Community Engagement Theory

Cultural resilience workshop on Community Engagement Theory.



More than twenty one peer-reviewed publications. 


Feature: Cultural resilience in the capital

Can our capital cope with a natural disaster?

Our researchers have been surveying Wellingtonians to find out how resilient the city’s residents are.

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Thesis Research Students

Amanda Wallis (PhD at Victoria University of Wellington) – Place attachment and resilience.

Lauren Vinnell (PhD at Victoria University of Wellington) – Urban related social norms.

Lisa McLaren (PhD, joint Centre for Disaster Research and Massey University) – Exploring the science behind citizen science.

Marion Tan (PhD, joint Centre for Disaster Research and Massey University – Aligned): Use of mobile applications in disasters.

Alan Kwok (PhD, joint Centre for Disaster Research and Massey University – Aligned) – Measuring social resilience.

Lauren Vinnell (Master’s at Victoria University of Wellington) – Social norms and preparation with first study published (Vinnell et al., 2017).

Alice Lake-Hammond (Master’s at the Royal Melbourne Institute of Technology) – AF8 and Cultural Norms. 

Affiliated with other Resilience Challenge programmes

David Wither (PhD at the University of Otago) – Institutional pressures in agribusiness in New Zealand, specifically looking at how systemic issues impact on the resilience and wellbeing of individuals within the industry (Rural programme)


Feature: Fostering children’s participation in DRR with Minecraft and LEGO

Children are often underestimated in Disaster Risk Reduction initiatives, but they own valuable knowledge about local hazards, as well as the vulnerabilities and capacities in their area.

Our researchers have been using LEGO and Minecraft, two popular children’s pastimes, to foster youth participation in Disaster Risk Reduction.

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Selected publications


Becker, J. S.,   Potter, S. H., McBride, S. K., Wein, A., Doyle, E. E. H., Paton, D. (2018) When the earth doesn’t stop shaking: How experiences over time influenced information needs, communication, and interpretation of aftershock information during the Canterbury Earthquake Sequence, New Zealand. International Journal of Disaster Risk Science.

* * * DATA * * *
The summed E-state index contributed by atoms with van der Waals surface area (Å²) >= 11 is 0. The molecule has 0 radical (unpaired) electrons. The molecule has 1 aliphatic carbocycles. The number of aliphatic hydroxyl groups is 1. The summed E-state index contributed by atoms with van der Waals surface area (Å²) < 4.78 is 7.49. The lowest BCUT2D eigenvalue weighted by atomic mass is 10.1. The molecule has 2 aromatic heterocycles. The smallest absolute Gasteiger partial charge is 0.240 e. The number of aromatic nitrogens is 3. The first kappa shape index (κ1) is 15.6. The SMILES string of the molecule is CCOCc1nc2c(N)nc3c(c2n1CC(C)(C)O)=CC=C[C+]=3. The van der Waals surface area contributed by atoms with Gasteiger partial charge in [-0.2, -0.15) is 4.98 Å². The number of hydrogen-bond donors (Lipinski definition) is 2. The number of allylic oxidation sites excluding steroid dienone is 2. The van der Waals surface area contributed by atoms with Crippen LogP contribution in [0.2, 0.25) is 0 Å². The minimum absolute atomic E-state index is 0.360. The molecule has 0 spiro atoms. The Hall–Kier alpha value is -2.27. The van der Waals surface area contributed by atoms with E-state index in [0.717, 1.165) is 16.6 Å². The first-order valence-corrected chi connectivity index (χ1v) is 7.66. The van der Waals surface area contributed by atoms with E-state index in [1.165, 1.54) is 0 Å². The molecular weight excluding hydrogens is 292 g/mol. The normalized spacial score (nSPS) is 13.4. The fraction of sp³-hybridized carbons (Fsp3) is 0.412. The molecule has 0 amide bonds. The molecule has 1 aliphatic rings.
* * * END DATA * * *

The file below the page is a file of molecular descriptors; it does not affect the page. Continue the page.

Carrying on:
Kwok, A.H., Doyle, E.E.H., Becker, J.S., Johnston, D.M., Paton, D.M. 2016 What is ‘social resilience’? Perspectives of disaster researchers, emergency management practitioners, and policymakers in New Zealand. International Journal of Disaster Risk Reduction, 19: 197-211; doi: 10.1016/j.ijdrr.2016.08.013 [October 2016]

Kwok, A. H., Paton, D., Becker, J., Hudson-Doyle, E. E., Johnston, D. (2018) A bottom-up approach to developing a neighbourhood-based resilience measurement framework. Disaster Prevention and Management: An International Journal,

Kwok, A. H., Becker, J., Paton, D., Hudson-Doyle, E., Johnston, D. (2019) Stakeholders’ Perspectives of Social Capital in Informing the Development of Neighborhood-Based Disaster Resilience Measurements. Journal of Applied Social Science.

McClure, J., Henrich, L., Johnston, D., & Doyle, E. E. H. (2016). Are two earthquakes better than one? How earthquakes in two different regions affect risk judgments and preparation in three locations. International Journal of Disaster Risk Reduction, 16, 192-199. Doi:10.1016/j.ijdrr.2016.03.003

Tan, M.L., Prasanna, R., Stock, K., Hudson-Doyle, E., Leonard, G., & Johnston, D. (2017). Mobile applications in crisis informatics literature: A systematic review. International Journal of Disaster Risk Reduction, 24, 297-311

Vinnell, L. J., Milfont, T. L., & McClure, J. (2018). Do social norms affect support for earthquake-strengthening legislation? Comparing the effects of descriptive and injunctive norms. Environment and Behavior, 1 – 25



 Culture programme details